The Last Gifts of the Universe — Rory August

The Last Gifts of the Universe — Rory August

“It’s strange what hindsight does. Takes all the layers of emotions and flattens them, turns them either good or bad. It can take time to see the shadows as something beautiful.”

The Last Gifts of the Universe is a perfect example of how sci-fi and fantasy can touch upon a very real, very human experience. It is filled with little gems, like the quote above, in the prose without being overly sentimental. Often and especially with books that deal with life, death, and grief, there is an implicit moral compass guiding the story that can feel a bit heavy-handed at times: one should live life to the fullest, one should not live at all, one should strive to be better, one should not try at all, whatever. But I would argue that this book, with all its beautiful words, in all its emotional moments, simply says: life and death just are.

No challenging of beliefs, no preaching, just characters figuring out for themselves how they want to live and how they want to process their experiences, both in happiness and in grief. That is what I really liked about this book. The characters are imperfect. There is a lot to love, like, dislike, and hate about everyone, but each character is a product of their circumstances, of their very real experiences of the cards they’ve been dealt.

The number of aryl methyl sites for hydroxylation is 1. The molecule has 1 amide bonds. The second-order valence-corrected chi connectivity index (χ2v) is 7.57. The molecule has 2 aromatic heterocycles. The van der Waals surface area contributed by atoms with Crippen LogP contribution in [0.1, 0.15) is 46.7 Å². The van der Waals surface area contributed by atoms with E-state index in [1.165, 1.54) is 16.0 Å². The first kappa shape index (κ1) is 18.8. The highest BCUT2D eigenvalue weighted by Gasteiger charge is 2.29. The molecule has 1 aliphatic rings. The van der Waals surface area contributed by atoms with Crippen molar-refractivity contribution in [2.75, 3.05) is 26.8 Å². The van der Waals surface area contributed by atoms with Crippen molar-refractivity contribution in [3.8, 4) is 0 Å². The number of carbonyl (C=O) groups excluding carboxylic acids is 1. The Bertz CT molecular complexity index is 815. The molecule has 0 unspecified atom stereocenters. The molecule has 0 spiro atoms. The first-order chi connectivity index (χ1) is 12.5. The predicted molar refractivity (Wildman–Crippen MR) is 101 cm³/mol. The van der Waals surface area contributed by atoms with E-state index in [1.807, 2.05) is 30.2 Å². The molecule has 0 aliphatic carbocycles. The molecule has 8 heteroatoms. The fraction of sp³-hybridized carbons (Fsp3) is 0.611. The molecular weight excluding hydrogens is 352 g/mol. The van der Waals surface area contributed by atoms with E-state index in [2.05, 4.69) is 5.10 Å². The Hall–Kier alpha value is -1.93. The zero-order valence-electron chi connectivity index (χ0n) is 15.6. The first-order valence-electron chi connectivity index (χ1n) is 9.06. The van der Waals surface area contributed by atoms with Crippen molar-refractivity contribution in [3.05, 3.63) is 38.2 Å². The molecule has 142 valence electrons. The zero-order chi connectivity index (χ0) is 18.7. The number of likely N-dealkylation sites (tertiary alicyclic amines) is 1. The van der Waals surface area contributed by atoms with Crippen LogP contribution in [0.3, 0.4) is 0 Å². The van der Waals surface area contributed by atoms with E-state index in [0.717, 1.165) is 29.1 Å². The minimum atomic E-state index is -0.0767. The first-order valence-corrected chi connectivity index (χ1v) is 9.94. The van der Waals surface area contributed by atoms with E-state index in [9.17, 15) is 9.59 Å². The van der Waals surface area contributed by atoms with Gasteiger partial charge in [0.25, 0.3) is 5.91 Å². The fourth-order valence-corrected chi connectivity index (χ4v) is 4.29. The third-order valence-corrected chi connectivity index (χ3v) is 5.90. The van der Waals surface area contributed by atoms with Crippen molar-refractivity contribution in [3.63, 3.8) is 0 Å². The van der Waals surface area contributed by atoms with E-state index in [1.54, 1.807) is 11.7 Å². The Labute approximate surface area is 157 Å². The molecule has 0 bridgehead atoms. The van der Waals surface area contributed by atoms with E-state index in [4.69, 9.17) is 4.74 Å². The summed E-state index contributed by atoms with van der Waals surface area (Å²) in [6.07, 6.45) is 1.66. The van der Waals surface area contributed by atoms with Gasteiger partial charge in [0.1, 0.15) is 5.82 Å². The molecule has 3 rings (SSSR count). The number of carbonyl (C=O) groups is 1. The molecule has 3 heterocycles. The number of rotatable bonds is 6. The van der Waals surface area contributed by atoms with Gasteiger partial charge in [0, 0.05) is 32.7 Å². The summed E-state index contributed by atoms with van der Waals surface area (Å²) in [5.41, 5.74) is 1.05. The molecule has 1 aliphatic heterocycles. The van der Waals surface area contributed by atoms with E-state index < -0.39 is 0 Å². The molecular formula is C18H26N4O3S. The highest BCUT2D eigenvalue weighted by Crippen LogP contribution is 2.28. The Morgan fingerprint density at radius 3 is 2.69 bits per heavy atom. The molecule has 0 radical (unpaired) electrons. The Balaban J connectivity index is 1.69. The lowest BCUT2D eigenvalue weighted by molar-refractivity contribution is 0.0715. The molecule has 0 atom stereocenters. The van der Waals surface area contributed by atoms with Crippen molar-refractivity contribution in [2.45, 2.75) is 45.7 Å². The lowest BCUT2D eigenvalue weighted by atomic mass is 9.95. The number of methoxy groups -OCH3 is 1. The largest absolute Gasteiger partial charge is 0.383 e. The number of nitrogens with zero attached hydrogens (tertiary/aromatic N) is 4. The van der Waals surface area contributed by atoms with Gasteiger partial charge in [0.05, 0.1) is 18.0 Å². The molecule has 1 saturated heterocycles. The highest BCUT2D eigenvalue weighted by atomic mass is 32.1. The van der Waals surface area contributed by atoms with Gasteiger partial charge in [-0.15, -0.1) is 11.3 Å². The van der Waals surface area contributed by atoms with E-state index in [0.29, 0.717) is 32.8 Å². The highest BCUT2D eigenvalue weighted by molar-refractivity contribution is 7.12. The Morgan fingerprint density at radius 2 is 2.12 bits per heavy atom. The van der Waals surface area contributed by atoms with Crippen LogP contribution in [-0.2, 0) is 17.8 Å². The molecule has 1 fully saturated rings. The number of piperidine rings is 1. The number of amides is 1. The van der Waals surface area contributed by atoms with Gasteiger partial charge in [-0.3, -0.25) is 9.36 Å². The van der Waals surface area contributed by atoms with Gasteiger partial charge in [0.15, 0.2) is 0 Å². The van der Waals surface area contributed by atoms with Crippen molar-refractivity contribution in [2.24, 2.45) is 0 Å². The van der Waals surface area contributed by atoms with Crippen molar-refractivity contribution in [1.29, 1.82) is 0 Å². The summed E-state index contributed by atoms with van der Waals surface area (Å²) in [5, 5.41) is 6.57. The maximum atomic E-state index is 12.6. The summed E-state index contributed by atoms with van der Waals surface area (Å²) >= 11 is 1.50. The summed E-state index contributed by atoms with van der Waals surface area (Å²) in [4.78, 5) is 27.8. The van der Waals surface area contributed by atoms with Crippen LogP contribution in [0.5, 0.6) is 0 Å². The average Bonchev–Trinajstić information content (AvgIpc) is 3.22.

If I could describe this book in one word, I would say it was a seed. Hear me out. The prose was gorgeous, the characters were layered, and the story itself was touching, as it deals with love, life, and loss rippling through time and space. I finished it thinking I liked it, and that was that. But the next morning, I saw things slightly differently. I took more enjoyment in my morning coffee. I felt more delight talking to my friends. A routine lunch became just slightly more delicious. And then that grew, a little at a time, just like the ripples in this book.

Another thing that hit me was how one of the messages in the book is about simply letting go. Just letting go of what one thinks life is supposed to be, letting go of loved ones who go their separate ways. We can be angry, we can be sad, we can even be happy or indifferent, whatever. That is entirely up to us to decide. And by the time I read the last words, I felt like the author, or even Scout, the main character, was letting me go as well. It was that emotional punch, really, that stuck with me long after I finished reading.

I would definitely recommend The Last Gifts of the Universe. It’s not action-packed, like it’s not a space opera with warring factions or whatever, but I can’t think of anyone who would regret it if they took the time.

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